Congratulations on completing the first week of the challenge! Hopefully you’re feeling great, ready for longer classes, and have started a lifelong love affair with greens. As I mentioned in week one, “crowding out” is a powerful tool for cleaning up your diet. Here’s a little bit more about how it works:
- Add Healthy Food. The more healthy food you eat, the less room there is for anything else. If possible, you’ll eat healthy food before you eat unhealthy food. For example, you might have oatmeal for breakfast and wait to see if you still want a donut. As time goes on, you’ll find you want the donut less and less.
- No “Bad Food” Lists. When people are overly restrictive with themselves they’re bound to fall off the wagon, which is why most diets don’t work. If you start by focusing on what you can have rather than what you can’t, you’ll be more likely to make lasting dietary changes.
- Change Your Cravings. One of the primary causes of “bad” cravings is a lack of nutrients in your diet. When you eat plenty of nutrient-dense food, you’ll be less likely to have those types of cravings. Believe it or not, you’ll even start to crave the healthy stuff!
For those of you who missed week one, it’s not too late to start! Click here to read my post, which outlines the first challenge, as well as what to expect for the next few weeks. And now for week two… WEEK TWO: Whole Food, Whole Grains
When you refine a food, part of it is removed – in other words it’s no longer in its natural state. For example, when you remove the outer bran layers from brown rice, you get white rice. Unfortunately, those layers are filled with tons of valuable nutrients such as B vitamins, iron, amino acids, fiber and vitamin E.
Sometimes companies will add nutrients back into a food after refining it. For example, you’ve probably noticed white flour that’s been fortified/enriched with vitamins and minerals. What they’ve added is a synthetic version of what was naturally part of the wheat before it was processed. Unfortunately these synthetic versions are not what you would find in natural food.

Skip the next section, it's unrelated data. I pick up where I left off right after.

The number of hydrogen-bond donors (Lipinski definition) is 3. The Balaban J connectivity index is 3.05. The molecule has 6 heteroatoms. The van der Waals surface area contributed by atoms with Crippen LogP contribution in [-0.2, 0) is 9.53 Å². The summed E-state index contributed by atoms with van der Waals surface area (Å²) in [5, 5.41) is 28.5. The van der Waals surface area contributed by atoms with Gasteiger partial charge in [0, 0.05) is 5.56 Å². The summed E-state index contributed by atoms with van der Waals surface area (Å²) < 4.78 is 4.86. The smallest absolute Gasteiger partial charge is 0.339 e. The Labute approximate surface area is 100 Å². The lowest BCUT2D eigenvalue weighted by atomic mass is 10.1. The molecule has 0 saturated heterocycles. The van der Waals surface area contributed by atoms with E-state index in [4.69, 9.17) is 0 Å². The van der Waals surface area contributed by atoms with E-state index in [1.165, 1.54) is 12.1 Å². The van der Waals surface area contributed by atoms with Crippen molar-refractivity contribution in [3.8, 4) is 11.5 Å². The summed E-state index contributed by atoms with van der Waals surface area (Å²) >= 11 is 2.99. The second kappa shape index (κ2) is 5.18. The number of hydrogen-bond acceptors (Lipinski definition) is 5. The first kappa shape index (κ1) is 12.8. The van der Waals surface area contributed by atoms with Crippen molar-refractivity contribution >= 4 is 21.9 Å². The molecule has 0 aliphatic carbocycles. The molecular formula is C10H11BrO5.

There’s also increasing research about how nutrients work together. The delicate system of vitamins, minerals and phytonutrients in a plant is thrown off balance when one is removed, which can effect how much you’ll get out of eating it.
Finally, whole grains (along with many other whole foods) are digested more slowly than their refined counterparts, which means they’ll keep you full for longer – a very helpful thing when it comes to crowding out!
How to Eat Them
- Explore. You’re probably most familiar with brown rice, buckwheat, oatmeal and quinoa. But there are some less common options that are equally nutritions and delicious such as amaranth, barley, bulgur, cornmeal, kamut, millet, rye berries, wheat berries, spelt, and wild rice. A note for those who can’t tolerate gluten, the following grains from that list are not gluten-free: barley, bulgur, kamut, rye berries, wheat berries, spelt. Oats should be certified gluten-free as they’re often processed in the same facilities as wheat.
- Combine. Try mixing grains together for added nutrition and to keep things interesting. For example, my mother recently told me she’s been adding quinoa to her oatmeal in the morning for a little extra protein (fun fact: quinoa has all of the essential amino acids to make it a complete protein).
- Cook Extra. Cooking whole grains can often be time consuming. Doubling the amount you make and keeping the leftovers will save you a ton of time. You can even use the leftovers for breakfast the next morning! Keep them in the fridge for up to 4 days, or the freezer for a few months.
- Use Them In… salads, soups, stews and baked goods.
- Build-a-Bowl. Use whole grains as a base to build a truly delicious and nutritious meal. Read more about how to do this here.
Week Two Challenge
- Eat whole grains every day.
- Try one type you’ve never had before.
- Continue to eat greens every day.
- Be sure to drink plenty of water! The daily recommendation is half your body weight in ounces.